Over a year ago, a partnership formed in Nashua between public health and planning to advance street design that supports health by providing safer and easier ways to get around for pedestrians and bicyclists. After applying for and receiving a grant from the American Planning Association, the Plan4Health Nashua coalition was formed to conduct a street study and develop a Complete Streets guidebook and policy recommendations. Over the next few months, the coalition will present the guidebook and provide Complete Streets training to members of the city staff, elected officials, residents, and members of the business, healthcare and nonprofit communities.
Nashua is joined by many other New Hampshire cities and towns that are considering Complete Streets policies to create healthier communities that attract residents and businesses. Five New Hampshire municipalities have officially adopted Complete Streets policies or resolutions—Portsmouth, Concord, Dover, Keene, Swanzey—while others are in the process. Each community has chosen a different path toward implementing the policies, from city policy to city council resolution.
Defined by Smart Growth America, Complete Streets are streets for everyone. They are designed and operated to enable safe access for all users, including pedestrians, bicyclists, motorists and transit riders of all ages and abilities. Complete Streets make it easy to cross the street, walk to shops, and bicycle to work. They make it safe for people to walk to and from bus stations. There is no singular design prescription for Complete Streets; each one is unique and responds to its community context. A complete street in a rural area will look quite different from a complete street in a highly urban area, but both are designed to balance safety and convenience for everyone using the road.
Portsmouth and Concord are two good urban examples of Complete Streets policies that have been in effect for multiple years. The Portsmouth City Council adopted a Complete Streets policy in 2013 and the same year was ranked 7th in the country by Smart Growth America for its quality Complete Streets policy. Portsmouth recently revised its Capital Improvement Program selection criteria so that all transportation-related projects are evaluated to ensure compliance with the Complete Streets Policy. Concord adopted its Complete Streets policy in 2009 called the Comprehensive Transportation Policy. The city has excelled at making incremental improvements since adopting their policy, and that work paid off when federal funding was secured in 2012 for the revitalization of its Main Street, with Phase I completed in 2015.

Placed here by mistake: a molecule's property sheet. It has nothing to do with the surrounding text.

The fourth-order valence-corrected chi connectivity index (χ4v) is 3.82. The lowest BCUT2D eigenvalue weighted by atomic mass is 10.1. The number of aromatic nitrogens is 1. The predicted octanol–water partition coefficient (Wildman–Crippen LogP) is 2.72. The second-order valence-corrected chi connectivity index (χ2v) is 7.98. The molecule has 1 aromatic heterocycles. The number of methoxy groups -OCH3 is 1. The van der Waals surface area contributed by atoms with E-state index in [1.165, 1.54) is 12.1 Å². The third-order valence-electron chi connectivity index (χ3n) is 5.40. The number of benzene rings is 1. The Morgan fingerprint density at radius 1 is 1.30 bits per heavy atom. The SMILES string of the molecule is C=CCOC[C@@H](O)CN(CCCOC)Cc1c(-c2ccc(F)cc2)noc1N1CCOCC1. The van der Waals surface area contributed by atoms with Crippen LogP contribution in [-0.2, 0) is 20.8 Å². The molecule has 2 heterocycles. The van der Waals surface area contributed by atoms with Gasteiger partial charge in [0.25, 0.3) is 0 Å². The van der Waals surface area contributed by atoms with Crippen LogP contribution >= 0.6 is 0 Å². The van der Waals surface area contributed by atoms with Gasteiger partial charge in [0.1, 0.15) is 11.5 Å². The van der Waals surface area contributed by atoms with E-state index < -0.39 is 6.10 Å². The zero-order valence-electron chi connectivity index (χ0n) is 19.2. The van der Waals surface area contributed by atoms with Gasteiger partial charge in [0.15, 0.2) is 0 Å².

The small town of Swanzey is the latest community in New Hampshire to adopt a Complete Streets policy. Adopted in October, 2015, Sara Carbonneau, Swanzey’s Director of Planning & Community Development, hopes that Swanzey becomes a model and inspiration for other small towns. She has already heard great feedback from several other small communities saying, “If Swanzey can do it, we can do it!"
There are a number of reasons communities are adopting Complete Streets policies. Complete Streets support the safety, health and well-being of community members. A recent Southwest Region Planning Commission Safe Routes to School study illustrates the impact of a Complete Streets approach to planning on health. The study showed that after improvements in sidewalk infrastructure, 26% of children at one Keene elementary school now walk to school compared to 11% when their Safe Routes to School program began five years ago. Complete Streets also create economic opportunity through increased tourism and retail sales, as well as attracting skilled young workers who prefer to live and work where they can walk, bike and take transit. Having Complete Streets policies in place actually save municipalities money in the long-run by preventing costly delays and retrofits.
There is a statewide Complete Streets policy being considered at the State House. Bike-Walk Alliance of NH, Transport NH, and Healthy Eating Active Living NH lead a growing coalition of organizations who worked with the Senate to create SB 364 which would establish a committee to study the feasibility of incorporating Complete Streets into the 10-year transportation improvement plan. The bill has passed in the Senate and is currently assigned to the House Public Works and Highways Committee with a hearing expected in March.